The promotional products industry is comprised of a number of different players and it helps to understand the relationships between them and why each player is in the distribution channel. This is particularly important in today's technological world where lines between industry players are blurring more than ever. A simplistic look at the industry involves manufacturers/decorators, multi-line representatives, distributors, information service providers, and the industry association. The reality today is that many products come from overseas factories and are warehoused and decorated in the U.S. to keep delivery times within acceptable limits. If you have time and quantity on your side, we can work directly with manufacturers in various parts of the world for greater economies.
Manufacturers/Wholesalers/Decorators (collectively referred to as "suppliers") who participate in the promotional products industry do so because their expertise is in producing quality products. They choose not to deal with the general public or end user companies because they recognize the economies of dealing with intermediaries who bring them 10-20+ orders per year rather than the one time user. They may also choose the strategy of working through the network of distributor companies because of real or perceived weaknesses in marketing capabilities. Most decorators will work directly with distributor companies, but some smaller decorators choose to hire a multi-line representative to present their line (and non competing others) to distributors.
Muli-line representatives are companies dedicated to marketing supplier companies to distributor companies. They will frequently represent five to ten non-competing lines (perhaps one clothing line, one general wares line, one drinkware company, one chocolate company, etc.). These representatves communicate to distributors on behalf of suppliers.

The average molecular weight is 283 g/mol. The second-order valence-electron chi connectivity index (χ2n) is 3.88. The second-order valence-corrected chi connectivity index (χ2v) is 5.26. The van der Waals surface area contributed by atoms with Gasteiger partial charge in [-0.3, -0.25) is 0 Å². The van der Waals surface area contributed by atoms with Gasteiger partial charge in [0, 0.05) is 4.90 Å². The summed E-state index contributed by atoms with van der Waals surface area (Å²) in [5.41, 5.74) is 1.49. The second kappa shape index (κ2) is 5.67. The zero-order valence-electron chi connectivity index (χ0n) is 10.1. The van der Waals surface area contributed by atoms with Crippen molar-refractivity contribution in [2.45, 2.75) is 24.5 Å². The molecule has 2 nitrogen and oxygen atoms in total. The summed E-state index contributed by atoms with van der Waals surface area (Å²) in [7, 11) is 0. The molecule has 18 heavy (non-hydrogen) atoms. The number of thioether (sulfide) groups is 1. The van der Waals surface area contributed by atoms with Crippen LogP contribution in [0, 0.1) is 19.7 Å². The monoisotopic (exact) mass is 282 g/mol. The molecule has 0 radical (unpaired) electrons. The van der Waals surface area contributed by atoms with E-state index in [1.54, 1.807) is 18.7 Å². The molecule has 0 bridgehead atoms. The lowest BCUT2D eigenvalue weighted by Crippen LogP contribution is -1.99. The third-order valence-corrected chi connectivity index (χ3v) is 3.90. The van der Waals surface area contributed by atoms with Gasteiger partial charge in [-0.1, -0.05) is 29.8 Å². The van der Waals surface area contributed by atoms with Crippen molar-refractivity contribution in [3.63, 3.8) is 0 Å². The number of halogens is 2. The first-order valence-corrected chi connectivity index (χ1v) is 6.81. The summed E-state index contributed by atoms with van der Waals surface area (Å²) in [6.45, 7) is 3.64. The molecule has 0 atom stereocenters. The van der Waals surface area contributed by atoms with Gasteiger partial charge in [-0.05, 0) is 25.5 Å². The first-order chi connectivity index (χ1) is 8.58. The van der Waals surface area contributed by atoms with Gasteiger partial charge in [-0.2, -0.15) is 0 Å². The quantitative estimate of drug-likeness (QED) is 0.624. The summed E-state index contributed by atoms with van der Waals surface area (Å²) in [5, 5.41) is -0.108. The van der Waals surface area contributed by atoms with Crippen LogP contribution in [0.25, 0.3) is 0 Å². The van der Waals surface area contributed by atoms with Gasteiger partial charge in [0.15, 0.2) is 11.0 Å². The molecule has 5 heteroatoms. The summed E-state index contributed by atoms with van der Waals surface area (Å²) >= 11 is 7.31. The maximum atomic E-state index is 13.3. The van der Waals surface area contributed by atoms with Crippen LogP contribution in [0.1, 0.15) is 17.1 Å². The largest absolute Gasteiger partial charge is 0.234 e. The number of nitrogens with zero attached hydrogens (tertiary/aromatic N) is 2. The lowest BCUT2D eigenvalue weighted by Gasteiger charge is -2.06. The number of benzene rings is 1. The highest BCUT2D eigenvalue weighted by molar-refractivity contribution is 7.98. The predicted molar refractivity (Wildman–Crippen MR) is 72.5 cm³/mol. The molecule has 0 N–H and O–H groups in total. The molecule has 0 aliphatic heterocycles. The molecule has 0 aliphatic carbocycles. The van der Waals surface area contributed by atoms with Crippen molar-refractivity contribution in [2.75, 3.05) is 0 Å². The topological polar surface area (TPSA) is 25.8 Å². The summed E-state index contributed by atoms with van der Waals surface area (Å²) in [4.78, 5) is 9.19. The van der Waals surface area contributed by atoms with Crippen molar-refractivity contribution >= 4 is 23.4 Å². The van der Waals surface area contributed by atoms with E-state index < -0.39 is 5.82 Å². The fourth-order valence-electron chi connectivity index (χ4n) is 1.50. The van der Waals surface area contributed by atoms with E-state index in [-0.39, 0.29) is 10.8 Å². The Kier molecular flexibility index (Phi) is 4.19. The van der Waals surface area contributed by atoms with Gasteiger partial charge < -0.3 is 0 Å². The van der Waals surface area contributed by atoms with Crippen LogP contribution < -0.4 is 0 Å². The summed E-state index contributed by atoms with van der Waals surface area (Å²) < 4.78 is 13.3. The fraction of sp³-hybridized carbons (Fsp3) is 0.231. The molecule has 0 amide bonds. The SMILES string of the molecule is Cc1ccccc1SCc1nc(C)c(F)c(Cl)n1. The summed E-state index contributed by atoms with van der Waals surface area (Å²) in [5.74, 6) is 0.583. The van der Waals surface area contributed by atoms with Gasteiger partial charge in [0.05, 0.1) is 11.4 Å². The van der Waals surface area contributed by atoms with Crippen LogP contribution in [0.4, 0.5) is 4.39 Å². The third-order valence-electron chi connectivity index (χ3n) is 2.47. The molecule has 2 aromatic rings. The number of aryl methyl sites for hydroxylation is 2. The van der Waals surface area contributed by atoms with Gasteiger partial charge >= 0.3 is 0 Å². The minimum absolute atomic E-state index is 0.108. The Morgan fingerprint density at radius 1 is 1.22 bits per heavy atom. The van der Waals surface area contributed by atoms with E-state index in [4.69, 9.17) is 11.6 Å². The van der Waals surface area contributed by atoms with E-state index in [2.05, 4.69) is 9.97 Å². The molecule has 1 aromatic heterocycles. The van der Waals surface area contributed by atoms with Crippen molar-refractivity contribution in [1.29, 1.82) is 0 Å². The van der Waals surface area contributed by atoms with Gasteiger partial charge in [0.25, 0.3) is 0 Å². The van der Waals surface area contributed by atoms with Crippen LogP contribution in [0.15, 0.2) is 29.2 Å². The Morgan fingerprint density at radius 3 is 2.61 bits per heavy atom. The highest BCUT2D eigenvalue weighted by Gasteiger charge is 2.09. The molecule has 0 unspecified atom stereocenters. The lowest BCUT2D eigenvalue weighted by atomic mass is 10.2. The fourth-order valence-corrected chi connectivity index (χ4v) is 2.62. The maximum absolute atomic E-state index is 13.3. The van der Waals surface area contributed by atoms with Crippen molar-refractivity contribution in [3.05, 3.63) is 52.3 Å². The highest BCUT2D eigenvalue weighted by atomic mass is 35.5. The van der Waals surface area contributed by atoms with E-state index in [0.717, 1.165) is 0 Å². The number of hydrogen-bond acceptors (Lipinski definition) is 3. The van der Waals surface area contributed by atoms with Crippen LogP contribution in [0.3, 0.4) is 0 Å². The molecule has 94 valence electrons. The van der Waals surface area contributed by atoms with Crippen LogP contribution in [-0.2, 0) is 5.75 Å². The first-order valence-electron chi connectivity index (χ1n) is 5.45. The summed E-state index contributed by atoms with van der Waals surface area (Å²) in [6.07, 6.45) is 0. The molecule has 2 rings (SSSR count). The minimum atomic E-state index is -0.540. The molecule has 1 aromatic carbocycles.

Distributors and their employees in the promotional products industry are typically "the sales force of the industry." Distributors are the people who know where to get products and present products to those seeking them. This role of "promotional broker" if you will has changed significantly over the years from simply the power of information and knowing where to buy products in a "closed industry" to one of advertising and marketing consultant. Probably the most important thing to understand about distributor companies is that it is not hard to get into the promotional products industry now...but it IS difficult to to do well. One of the main reasons this is true is that there are over forty decorating methods employed in this industry. Being of service to customers requires much more than simply knowing where to find products...it means understanding marketing, and being an expert in the medium of promotional products much like other media experts are in their fields. This level of industry knowledge requires understanding the "products" of the industry and being able to combine products to create successful marketing campaigns and "programs." The true leaders in the industry also know a variety of decorating processes and the strengthns and limitations of each to acheive maximum results for their clients. In short, distributors are intended to add value to the products themselves through the application of professional knowledge. Unfortunately, it is not difficult to falsely appear to be an expert in the promotional products industry today. Some signs you can look for are professional certifications, industry participation and acknowledgement, and awards presented by industry peers.